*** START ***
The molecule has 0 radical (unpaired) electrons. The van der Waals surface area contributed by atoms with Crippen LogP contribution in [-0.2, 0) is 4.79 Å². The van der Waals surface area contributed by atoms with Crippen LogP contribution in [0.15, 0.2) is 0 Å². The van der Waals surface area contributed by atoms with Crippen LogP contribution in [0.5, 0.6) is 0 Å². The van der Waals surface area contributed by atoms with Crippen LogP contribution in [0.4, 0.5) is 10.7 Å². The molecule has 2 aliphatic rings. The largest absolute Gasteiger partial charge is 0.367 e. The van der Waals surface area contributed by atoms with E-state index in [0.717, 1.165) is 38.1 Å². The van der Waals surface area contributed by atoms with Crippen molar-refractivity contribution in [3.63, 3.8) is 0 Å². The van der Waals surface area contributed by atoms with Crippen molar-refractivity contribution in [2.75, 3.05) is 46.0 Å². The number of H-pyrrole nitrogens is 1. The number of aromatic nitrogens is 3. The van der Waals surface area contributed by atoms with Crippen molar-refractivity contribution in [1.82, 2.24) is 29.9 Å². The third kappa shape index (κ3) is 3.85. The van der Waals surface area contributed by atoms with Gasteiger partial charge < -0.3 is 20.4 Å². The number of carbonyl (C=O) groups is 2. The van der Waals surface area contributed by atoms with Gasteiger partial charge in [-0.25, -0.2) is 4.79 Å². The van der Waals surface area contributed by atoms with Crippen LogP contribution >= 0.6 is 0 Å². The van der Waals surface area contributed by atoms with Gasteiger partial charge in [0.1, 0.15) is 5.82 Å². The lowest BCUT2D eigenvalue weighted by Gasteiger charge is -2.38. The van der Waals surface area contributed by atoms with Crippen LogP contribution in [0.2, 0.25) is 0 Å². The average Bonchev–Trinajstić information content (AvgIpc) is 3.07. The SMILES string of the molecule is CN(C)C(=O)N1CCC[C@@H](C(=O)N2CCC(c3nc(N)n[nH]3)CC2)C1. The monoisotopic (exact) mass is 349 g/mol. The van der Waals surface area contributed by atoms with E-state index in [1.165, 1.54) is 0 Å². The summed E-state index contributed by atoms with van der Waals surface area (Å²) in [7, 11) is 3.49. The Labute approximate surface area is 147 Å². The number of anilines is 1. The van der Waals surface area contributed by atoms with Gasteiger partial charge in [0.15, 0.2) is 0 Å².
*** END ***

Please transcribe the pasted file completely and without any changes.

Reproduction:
The molecule has 0 radical (unpaired) electrons. The van der Waals surface area contributed by atoms with Crippen LogP contribution in [-0.2, 0) is 4.79 Å². The van der Waals surface area contributed by atoms with Crippen LogP contribution in [0.15, 0.2) is 0 Å². The van der Waals surface area contributed by atoms with Crippen LogP contribution in [0.5, 0.6) is 0 Å². The van der Waals surface area contributed by atoms with Crippen LogP contribution in [0.4, 0.5) is 10.7 Å². The molecule has 2 aliphatic rings. The largest absolute Gasteiger partial charge is 0.367 e. The van der Waals surface area contributed by atoms with E-state index in [0.717, 1.165) is 38.1 Å². The van der Waals surface area contributed by atoms with Crippen molar-refractivity contribution in [3.63, 3.8) is 0 Å². The van der Waals surface area contributed by atoms with Crippen molar-refractivity contribution in [2.75, 3.05) is 46.0 Å². The number of H-pyrrole nitrogens is 1. The number of aromatic nitrogens is 3. The van der Waals surface area contributed by atoms with Crippen molar-refractivity contribution in [1.82, 2.24) is 29.9 Å². The third kappa shape index (κ3) is 3.85. The van der Waals surface area contributed by atoms with Gasteiger partial charge < -0.3 is 20.4 Å². The number of carbonyl (C=O) groups is 2. The van der Waals surface area contributed by atoms with Gasteiger partial charge in [-0.25, -0.2) is 4.79 Å². The van der Waals surface area contributed by atoms with Crippen LogP contribution >= 0.6 is 0 Å². The van der Waals surface area contributed by atoms with Gasteiger partial charge in [0.1, 0.15) is 5.82 Å². The lowest BCUT2D eigenvalue weighted by Gasteiger charge is -2.38. The van der Waals surface area contributed by atoms with Crippen LogP contribution in [0.2, 0.25) is 0 Å². The average Bonchev–Trinajstić information content (AvgIpc) is 3.07. The SMILES string of the molecule is CN(C)C(=O)N1CCC[C@@H](C(=O)N2CCC(c3nc(N)n[nH]3)CC2)C1. The monoisotopic (exact) mass is 349 g/mol. The van der Waals surface area contributed by atoms with E-state index in [1.165, 1.54) is 0 Å². The summed E-state index contributed by atoms with van der Waals surface area (Å²) in [7, 11) is 3.49. The Labute approximate surface area is 147 Å². The number of anilines is 1. The van der Waals surface area contributed by atoms with Gasteiger partial charge in [0.15, 0.2) is 0 Å².